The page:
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Russia: Holding the Line

Published on: September 27th 2008 08:23:04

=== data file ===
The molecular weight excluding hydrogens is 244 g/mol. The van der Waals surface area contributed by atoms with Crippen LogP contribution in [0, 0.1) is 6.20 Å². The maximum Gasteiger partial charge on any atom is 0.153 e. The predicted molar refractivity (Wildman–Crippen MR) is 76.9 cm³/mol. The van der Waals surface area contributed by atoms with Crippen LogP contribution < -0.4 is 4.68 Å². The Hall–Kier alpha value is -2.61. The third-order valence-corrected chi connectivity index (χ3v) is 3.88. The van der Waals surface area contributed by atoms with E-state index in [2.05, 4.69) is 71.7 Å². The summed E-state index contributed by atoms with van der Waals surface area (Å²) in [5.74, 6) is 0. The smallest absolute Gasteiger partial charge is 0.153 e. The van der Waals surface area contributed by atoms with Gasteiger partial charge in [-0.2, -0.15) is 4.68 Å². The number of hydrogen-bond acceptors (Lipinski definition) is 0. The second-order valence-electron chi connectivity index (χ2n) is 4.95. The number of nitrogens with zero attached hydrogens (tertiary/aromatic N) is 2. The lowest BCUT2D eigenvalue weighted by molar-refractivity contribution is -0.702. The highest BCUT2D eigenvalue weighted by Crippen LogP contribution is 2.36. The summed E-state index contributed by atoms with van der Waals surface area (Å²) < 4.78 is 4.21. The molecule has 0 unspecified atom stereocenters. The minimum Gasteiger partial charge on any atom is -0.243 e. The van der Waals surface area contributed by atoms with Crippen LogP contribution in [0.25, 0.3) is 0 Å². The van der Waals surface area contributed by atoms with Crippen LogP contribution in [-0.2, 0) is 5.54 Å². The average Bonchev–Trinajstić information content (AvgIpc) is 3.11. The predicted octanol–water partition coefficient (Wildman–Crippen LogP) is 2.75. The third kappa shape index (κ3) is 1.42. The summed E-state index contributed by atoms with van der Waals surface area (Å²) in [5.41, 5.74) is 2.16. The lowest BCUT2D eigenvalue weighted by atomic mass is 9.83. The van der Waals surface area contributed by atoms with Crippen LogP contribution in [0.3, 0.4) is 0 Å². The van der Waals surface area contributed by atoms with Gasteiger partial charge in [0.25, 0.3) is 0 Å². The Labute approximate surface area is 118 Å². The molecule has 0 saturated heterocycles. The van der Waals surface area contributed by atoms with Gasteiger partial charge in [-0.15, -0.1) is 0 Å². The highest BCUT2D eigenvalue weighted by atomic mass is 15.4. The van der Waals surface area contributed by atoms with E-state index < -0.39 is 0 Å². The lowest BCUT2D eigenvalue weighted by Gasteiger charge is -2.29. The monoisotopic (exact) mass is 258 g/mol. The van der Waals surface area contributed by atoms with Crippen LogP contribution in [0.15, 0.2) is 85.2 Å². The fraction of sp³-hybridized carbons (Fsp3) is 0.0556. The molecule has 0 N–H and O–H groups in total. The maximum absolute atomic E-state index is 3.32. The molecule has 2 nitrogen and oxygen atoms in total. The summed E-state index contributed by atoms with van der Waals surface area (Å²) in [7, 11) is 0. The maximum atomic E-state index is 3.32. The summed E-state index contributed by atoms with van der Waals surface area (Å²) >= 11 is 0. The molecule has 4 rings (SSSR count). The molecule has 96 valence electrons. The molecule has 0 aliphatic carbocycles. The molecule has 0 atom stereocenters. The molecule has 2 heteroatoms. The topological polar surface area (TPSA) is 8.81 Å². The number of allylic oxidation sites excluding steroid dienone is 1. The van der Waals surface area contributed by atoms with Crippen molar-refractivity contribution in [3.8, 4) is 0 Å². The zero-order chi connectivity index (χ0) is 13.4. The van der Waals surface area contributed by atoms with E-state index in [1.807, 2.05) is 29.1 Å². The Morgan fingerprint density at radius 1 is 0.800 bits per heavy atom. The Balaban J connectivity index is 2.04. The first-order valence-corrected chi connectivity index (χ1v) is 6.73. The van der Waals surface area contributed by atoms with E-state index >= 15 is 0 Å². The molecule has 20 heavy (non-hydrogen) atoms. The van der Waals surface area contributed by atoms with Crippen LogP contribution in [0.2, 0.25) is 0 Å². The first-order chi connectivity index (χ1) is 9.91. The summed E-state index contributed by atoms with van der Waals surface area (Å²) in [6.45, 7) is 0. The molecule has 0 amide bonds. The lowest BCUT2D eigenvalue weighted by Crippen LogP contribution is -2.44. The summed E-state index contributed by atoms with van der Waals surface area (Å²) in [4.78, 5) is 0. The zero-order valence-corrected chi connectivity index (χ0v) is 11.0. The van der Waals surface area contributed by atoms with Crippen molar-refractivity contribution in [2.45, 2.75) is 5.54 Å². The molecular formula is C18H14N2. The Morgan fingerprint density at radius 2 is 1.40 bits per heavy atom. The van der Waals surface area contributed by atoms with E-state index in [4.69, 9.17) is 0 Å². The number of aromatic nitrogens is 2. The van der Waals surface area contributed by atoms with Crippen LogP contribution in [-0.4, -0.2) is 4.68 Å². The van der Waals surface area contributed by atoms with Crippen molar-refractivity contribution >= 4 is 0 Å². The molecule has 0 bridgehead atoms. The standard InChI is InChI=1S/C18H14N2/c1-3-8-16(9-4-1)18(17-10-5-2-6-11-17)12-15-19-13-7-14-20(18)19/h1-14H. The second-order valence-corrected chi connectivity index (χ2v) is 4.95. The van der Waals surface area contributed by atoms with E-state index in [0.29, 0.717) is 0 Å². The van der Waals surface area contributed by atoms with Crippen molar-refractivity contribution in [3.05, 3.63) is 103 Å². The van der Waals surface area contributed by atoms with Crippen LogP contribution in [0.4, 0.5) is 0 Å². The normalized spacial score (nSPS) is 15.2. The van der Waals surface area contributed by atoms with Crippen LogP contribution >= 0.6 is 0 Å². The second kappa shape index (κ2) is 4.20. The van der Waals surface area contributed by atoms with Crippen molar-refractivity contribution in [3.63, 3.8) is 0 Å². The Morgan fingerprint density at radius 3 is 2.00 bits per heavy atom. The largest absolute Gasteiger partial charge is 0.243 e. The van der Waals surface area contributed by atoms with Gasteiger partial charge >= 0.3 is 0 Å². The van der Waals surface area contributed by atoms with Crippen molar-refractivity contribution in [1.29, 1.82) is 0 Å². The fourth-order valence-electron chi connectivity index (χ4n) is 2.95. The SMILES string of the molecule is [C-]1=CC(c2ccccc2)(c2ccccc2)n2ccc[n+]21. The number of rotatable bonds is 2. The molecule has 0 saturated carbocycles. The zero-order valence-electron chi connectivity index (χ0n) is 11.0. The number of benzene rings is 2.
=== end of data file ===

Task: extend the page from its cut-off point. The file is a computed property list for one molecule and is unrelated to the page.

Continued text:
The Administration’s reaction to the Georgia crisis has emerged as a measured, pragmatic adjustment to the new realities of the North Caucasus. While the Department of State continues to radiate criticism of Moscow’s continued military presence in South Ossetia and Abkhazia, privately US officials admit to “moving on” from what in practical terms is increasingly regarded as a Russian fait accompli. This does not amount, however, to US acquiescence to the Kremlin’s new foreign policy. Instead, the White House has focused its energies on countering the broader international legitimization of Russian influence in areas claimed to be of “special interest”. At the vanguard of this effort are Washington’s EU and NATO allies, most vocally those on the eastern periphery who share concerns with the former Soviet states regarding the next vector of the Kremlin’s assertiveness. In the view of the Administration, international disapproval of Moscow’s worldview, or even the absence of support for it, in the case of the Shanghai Cooperation Organization, may encourage a return to ante bellum basis of US-Russia cooperation. The coming months will demonstrate their own verdict. On an unexpected front, developments hint that the course of events and the semblance of trans-Atlantic solidarity are embedding a contrast in the minds of other players. Indicating that “It makes sense now to take into consideration a NATO bid”, Finnish Foreign Minister Alexander Stubb has ignited a debate focused on closer European security relations both in Finland and in neighboring Sweden.

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